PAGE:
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The Xonar Xense is so similar in terms of component make up to last year's Xonar Essence XT that it's hard to spot why some of the key ratings – like signal to noise ratio (SNR) – are different.
Both cards are based around a C-Media CMI-8788 OxygenHD processor, which is rebadged as an Asus AV100. Likewise, there's a Texas Instruments 6120A2 headphone amp with 192KHz/24bit DACs and a pair of JRC 2114D op-amps.
These latter chips can be removed and swapped for a different set. It's the current vogue for audio enthusiast gear, in the event that a particular piece of silicon has a signature sound that you prefer.
The Xense supports all the Dolby standards necessary, comes with ASIO drivers for low latency recording and, cheekily, a proprietary version of Creative's EAX 5.0 gaming API, DS3D GX 2.0.
Essentially, this does the work of Creative's ALchemy software, and adds in environmental effects lost when Vista dumped DirectSound, without the need for the dedicated DSP of an X-Fi card. DTS Connect is missing, but its absence unlikely to be mourned.
Physically, the bulk of the card is hidden beneath a shiny EMI shield to protect the sound processing hardware from the ambient noise of a PC chassis. It's around the back of the card that its true nature is revealed, though.
There's a coaxial S/PDIF port for hooking up to digital decoder, and an unusual DVI-like connector.
In the box, there's an adaptor that turns this into four 3.5mm jacks for 7.1 surround. The rear is dominated, however, by two quarter-inch jacks that serve as the headphone output and mic in.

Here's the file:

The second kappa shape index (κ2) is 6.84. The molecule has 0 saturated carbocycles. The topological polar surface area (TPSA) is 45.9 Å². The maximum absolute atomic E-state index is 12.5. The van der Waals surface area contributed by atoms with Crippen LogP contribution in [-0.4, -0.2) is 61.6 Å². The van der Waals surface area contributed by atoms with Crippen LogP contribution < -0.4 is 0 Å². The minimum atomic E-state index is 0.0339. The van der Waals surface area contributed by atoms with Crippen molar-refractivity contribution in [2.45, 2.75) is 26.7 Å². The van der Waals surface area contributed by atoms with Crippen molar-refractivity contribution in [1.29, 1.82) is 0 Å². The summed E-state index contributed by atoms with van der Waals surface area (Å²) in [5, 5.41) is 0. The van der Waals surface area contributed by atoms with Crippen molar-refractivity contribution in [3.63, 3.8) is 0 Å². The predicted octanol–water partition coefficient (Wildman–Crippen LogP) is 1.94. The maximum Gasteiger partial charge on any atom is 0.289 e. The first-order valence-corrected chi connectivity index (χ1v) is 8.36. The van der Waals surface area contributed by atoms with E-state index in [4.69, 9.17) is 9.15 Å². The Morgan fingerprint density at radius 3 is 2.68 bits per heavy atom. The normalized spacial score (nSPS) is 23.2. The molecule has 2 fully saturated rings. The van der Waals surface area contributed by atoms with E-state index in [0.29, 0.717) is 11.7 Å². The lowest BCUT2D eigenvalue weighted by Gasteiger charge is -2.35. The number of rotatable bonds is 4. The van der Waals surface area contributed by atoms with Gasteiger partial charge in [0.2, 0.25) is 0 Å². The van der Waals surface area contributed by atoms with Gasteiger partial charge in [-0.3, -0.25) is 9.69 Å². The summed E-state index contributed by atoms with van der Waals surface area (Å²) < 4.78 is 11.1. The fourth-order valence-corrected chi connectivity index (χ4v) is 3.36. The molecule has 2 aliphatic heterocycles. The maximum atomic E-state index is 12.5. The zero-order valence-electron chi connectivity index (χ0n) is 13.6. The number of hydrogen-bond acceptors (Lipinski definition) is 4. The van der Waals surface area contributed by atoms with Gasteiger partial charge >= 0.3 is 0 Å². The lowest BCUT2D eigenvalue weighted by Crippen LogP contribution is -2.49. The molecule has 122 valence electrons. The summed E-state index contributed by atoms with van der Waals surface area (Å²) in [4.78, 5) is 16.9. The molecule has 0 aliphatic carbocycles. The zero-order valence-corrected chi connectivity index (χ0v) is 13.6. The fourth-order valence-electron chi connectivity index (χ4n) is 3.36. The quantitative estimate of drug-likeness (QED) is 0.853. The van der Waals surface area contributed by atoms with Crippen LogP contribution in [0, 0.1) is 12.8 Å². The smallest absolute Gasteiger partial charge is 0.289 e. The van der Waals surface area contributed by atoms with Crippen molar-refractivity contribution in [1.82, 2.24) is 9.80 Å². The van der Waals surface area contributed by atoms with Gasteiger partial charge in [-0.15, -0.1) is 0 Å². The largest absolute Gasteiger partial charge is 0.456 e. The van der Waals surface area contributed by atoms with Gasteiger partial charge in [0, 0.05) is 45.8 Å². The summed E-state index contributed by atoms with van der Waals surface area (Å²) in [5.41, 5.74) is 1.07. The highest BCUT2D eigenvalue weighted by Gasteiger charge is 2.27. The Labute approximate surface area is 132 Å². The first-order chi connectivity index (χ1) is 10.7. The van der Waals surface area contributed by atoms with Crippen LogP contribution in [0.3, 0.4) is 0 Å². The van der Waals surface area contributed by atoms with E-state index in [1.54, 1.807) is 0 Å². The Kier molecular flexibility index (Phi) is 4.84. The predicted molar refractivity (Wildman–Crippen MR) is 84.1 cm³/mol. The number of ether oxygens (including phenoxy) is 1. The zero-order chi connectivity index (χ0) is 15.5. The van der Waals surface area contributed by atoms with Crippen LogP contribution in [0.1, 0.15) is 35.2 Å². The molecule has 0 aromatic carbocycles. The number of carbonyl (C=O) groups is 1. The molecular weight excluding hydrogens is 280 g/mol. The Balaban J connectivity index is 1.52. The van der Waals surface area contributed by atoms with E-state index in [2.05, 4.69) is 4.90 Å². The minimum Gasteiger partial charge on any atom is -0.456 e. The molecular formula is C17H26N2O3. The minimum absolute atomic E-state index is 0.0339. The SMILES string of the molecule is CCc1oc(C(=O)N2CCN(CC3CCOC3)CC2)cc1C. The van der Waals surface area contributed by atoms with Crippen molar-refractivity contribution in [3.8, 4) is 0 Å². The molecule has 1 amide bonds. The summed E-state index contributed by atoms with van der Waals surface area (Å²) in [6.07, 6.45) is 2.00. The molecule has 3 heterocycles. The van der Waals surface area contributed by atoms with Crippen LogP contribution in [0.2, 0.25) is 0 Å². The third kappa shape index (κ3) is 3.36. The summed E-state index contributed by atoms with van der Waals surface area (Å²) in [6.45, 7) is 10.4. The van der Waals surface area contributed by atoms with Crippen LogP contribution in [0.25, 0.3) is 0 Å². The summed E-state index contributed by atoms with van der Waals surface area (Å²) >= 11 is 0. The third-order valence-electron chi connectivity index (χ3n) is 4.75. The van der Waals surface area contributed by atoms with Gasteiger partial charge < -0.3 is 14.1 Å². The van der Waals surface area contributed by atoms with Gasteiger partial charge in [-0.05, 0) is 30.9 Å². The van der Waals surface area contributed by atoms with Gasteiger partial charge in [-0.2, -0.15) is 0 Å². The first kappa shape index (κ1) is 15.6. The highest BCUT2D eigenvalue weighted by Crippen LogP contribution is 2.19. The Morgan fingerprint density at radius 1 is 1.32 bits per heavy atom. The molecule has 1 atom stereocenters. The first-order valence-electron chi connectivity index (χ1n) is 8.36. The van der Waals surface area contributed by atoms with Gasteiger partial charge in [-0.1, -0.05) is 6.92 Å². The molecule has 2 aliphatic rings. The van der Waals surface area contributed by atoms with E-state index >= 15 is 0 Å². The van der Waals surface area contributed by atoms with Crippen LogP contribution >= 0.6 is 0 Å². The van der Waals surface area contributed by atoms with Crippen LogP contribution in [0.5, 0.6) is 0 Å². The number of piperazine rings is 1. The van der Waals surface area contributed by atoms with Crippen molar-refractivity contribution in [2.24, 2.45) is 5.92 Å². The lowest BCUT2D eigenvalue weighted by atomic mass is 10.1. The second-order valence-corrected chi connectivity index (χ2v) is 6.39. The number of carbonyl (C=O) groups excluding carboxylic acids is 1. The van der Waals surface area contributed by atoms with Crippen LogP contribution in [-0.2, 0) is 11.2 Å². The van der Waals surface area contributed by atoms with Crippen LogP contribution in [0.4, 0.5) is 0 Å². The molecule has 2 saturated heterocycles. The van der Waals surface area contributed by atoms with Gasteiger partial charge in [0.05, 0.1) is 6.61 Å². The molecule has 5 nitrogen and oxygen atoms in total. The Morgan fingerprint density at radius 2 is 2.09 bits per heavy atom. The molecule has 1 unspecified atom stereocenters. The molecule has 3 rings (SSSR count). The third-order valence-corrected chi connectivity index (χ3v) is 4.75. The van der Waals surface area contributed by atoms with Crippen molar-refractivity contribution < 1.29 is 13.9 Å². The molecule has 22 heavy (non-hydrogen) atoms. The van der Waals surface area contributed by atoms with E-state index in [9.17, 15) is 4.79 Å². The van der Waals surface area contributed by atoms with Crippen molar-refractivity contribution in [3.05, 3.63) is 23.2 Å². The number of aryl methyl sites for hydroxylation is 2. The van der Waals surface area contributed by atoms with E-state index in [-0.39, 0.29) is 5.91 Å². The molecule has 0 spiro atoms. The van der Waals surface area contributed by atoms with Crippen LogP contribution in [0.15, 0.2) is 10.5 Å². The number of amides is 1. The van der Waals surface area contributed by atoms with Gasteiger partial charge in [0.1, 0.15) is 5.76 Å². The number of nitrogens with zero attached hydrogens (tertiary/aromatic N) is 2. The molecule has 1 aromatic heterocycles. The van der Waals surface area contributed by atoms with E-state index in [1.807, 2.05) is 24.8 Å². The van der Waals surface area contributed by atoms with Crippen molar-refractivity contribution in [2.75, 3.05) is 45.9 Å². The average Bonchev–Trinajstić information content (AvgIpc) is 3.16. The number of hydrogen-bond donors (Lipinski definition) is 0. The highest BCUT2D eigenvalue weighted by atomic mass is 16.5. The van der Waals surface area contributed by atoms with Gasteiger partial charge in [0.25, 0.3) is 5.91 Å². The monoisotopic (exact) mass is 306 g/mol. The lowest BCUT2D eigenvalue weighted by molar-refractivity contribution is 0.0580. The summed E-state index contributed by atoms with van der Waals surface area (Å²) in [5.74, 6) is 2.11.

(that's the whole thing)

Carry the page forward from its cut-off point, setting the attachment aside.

To match them, the Sennheiser PC-350 headset is a slightly customised version of the retail kit, with matching quarter-inch plugs to fit.
The headphone amp, which requires a separate four-pin molex connector, is rated with an impressive SNR of 118dB, slightly less than the 122dB of the Creative X-Fi Titanium HD or 124dB of the Xonar Essence STX.
The key thing about the socket here, however, is that it can drive high impedance studio headphones up to 600ohms. Curiously, it doesn't have an unamplified line out socket.
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Dan (Twitter, Google+) is TechRadar's Former Deputy Editor and is now in charge at our sister site T3.com. Covering all things computing, internet and mobile he's a seasoned regular at major tech shows such as CES, IFA and Mobile World Congress. Dan has also been a tech expert for many outlets including BBC Radio 4, 5Live and the World Service, The Sun and ITV News.